Net providers begin warning of illegal downloads

  1. ameliadavis024 profile image62
    ameliadavis024posted 3 years ago

    Net providers begin warning of illegal downloads, abney associates

    In the first decade of the 21stcentury, technology made it possible to download music, movies or televisionsshows from the Internet to your computer. Before this, you had to go to a musicstore physically and purchase an album or CD if you wanted to hear the latestfrom your favorite artists. With this new technology, the entire scope of howyou obtain your music has changed.
    But as the technology advancesrapidly, unlawful downloading sites also places on a huge number. And withthese, internet users who illegally download online could soon receive warningnotices from the nation’s five major internet service providers. Consumers whoare using peer-to-peer software are the number one target this week of theCopyright Alert System.
    Whose IP address has beendetected sharing files illegally will be prompt by an Internet service providerwith which will be given up to six chances to stop before the warning noticetake action.
    Furthermore, internet serviceprovider will temporarily slowing their connection, or redirecting Internettraffic until they acknowledge they received a notice or review educationalmaterials about copyright law. Consumers who maintain they have been wronglyaccused would be forced to pay $35 to appeal the decision. The fee would bereimbursed if they prevail.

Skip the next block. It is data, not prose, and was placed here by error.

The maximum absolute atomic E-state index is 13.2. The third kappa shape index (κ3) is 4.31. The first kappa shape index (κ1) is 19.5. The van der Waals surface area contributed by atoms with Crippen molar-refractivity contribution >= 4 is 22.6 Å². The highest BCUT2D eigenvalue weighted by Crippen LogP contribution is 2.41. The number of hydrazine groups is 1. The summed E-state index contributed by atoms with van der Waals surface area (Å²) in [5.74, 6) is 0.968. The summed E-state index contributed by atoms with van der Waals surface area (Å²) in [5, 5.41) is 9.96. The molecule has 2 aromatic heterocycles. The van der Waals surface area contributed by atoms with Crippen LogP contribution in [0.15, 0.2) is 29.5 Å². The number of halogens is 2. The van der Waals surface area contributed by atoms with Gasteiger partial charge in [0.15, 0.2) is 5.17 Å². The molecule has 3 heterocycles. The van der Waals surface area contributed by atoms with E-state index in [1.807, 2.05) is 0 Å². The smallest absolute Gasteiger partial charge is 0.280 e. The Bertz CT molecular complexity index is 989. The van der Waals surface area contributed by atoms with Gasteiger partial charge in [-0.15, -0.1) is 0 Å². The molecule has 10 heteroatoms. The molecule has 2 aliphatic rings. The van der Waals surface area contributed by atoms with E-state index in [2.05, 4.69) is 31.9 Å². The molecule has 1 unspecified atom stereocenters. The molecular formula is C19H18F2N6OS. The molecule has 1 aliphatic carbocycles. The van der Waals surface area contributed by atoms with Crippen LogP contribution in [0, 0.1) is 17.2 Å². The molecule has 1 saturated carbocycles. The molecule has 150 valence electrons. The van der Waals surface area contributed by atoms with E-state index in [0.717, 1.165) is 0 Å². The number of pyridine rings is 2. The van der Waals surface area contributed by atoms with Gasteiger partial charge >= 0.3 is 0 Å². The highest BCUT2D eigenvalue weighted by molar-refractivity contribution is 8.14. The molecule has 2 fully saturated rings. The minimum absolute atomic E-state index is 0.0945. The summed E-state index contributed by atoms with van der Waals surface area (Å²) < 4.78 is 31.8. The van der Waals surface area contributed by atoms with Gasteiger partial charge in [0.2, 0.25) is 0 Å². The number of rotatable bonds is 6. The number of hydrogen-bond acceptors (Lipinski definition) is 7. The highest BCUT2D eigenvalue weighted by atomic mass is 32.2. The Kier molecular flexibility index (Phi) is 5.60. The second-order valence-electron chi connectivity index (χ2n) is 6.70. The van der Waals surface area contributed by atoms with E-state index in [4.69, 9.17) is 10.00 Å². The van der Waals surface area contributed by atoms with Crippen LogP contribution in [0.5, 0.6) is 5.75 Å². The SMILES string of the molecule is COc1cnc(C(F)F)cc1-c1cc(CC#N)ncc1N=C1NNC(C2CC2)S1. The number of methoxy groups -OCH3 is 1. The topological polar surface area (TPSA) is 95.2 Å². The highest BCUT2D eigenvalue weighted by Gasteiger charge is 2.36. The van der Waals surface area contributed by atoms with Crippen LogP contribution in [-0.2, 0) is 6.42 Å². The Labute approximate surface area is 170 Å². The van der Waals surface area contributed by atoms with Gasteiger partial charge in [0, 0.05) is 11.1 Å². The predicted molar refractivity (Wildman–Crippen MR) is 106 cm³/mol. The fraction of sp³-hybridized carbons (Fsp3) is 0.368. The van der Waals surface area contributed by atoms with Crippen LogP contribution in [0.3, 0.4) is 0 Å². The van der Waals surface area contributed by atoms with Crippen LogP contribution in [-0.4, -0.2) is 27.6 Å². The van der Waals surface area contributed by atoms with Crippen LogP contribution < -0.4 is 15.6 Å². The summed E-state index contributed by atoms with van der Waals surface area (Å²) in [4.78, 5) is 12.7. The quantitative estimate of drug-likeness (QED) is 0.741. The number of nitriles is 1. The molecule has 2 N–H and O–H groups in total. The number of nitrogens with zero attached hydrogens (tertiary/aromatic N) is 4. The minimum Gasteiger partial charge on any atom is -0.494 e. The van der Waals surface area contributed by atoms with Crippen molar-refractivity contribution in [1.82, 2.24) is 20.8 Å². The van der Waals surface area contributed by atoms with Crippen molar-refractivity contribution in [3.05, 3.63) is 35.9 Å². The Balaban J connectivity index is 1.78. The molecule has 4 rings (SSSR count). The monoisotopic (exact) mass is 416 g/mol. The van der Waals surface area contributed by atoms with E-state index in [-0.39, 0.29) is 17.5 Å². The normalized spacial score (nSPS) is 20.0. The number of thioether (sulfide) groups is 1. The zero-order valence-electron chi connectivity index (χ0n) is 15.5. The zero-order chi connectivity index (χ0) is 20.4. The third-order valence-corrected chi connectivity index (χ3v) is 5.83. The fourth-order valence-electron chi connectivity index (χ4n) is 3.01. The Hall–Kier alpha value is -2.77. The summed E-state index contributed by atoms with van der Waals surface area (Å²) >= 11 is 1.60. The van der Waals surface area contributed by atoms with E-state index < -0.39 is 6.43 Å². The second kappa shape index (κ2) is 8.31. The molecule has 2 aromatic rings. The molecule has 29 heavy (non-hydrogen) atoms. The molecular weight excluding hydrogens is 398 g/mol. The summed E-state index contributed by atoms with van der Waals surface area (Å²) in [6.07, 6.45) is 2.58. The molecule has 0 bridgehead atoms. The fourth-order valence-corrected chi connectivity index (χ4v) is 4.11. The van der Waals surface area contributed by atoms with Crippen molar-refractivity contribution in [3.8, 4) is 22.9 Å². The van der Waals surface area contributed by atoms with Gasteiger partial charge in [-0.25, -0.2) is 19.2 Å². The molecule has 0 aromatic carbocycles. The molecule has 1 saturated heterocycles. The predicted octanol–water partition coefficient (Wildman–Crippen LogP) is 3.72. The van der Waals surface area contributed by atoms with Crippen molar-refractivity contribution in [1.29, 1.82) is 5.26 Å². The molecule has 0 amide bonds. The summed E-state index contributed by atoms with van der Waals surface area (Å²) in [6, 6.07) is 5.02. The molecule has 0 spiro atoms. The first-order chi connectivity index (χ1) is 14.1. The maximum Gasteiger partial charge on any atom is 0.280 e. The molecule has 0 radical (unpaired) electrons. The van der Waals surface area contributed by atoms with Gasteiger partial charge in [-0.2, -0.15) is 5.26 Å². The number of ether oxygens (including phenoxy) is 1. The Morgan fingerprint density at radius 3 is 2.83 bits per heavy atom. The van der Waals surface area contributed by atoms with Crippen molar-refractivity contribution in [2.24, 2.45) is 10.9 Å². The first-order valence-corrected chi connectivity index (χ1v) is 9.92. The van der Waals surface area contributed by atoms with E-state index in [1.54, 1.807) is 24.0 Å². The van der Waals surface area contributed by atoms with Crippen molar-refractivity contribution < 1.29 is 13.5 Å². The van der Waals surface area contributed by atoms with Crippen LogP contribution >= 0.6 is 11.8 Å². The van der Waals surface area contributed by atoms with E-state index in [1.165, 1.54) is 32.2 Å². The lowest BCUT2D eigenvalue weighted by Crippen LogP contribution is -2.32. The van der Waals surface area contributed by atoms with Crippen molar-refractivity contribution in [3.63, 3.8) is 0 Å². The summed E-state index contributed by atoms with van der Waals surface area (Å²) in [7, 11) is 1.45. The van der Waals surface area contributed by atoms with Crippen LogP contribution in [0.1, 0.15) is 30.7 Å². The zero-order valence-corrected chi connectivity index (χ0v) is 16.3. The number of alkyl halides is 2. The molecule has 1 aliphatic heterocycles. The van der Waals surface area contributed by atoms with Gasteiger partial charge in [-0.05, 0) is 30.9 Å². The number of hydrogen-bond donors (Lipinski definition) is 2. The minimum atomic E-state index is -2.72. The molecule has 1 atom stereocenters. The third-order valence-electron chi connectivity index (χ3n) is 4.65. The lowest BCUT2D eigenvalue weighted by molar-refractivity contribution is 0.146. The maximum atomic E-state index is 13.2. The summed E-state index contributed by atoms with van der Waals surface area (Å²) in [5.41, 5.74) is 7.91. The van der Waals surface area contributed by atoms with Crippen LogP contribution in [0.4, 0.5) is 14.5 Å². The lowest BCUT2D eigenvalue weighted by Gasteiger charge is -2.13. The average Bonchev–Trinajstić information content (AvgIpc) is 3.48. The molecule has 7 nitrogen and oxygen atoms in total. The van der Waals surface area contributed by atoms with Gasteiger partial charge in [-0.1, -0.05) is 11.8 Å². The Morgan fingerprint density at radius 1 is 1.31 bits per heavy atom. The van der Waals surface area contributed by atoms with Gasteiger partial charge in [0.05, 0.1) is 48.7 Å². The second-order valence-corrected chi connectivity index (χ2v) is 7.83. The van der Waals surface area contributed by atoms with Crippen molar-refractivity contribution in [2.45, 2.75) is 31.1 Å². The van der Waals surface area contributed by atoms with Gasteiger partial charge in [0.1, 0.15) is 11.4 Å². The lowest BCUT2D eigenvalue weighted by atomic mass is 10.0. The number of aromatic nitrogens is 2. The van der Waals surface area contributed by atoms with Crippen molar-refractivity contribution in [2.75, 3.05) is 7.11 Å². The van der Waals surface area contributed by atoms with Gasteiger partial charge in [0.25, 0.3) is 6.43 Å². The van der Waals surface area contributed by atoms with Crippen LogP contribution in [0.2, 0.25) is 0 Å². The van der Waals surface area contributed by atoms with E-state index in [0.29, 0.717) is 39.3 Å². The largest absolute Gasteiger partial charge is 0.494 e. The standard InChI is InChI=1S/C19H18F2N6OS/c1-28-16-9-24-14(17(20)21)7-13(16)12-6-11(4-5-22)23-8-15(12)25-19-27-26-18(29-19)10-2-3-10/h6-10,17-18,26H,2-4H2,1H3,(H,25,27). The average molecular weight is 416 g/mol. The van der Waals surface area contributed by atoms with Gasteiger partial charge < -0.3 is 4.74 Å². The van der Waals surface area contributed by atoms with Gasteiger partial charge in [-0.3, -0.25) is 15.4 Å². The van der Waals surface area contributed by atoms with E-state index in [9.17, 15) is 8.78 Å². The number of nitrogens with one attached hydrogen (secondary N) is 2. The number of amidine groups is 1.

Proponents say the focus is ondeterring the average consumer rather than chronic violators. The director ofthe organization behind the system, Jill Lesser of the Center for CopyrightInfringement, said in a blog post Monday that the program is “meant to educaterather than punish, and direct (users) to legal alternatives.”
    Each Internet provider isexpected to implement their own system. The program gives each customer five orsix “strikes” after music or Film Company has detected illegal file-sharing andlodged a complaint. The first alerts are expected to be educational, while thethird and fourth would require the customer to acknowledge that they havereceived the warnings and understand their behavior is illegal. The finalwarnings are expected to lead to “mitigation measures,” such as slowing aperson’s Internet connection speeds.
    Officials involved in the effortacknowledge it’s unlikely to stop the biggest violators. There are ways todisguise an IP address or use a neighbor’s connection that is unlocked. Publicwireless connections, such as those offered at coffee shops, also won’t bemonitored.

    1. ameliadavis024 profile image62
      ameliadavis024posted 3 years ago in reply to this

      It is just excellent to know this information.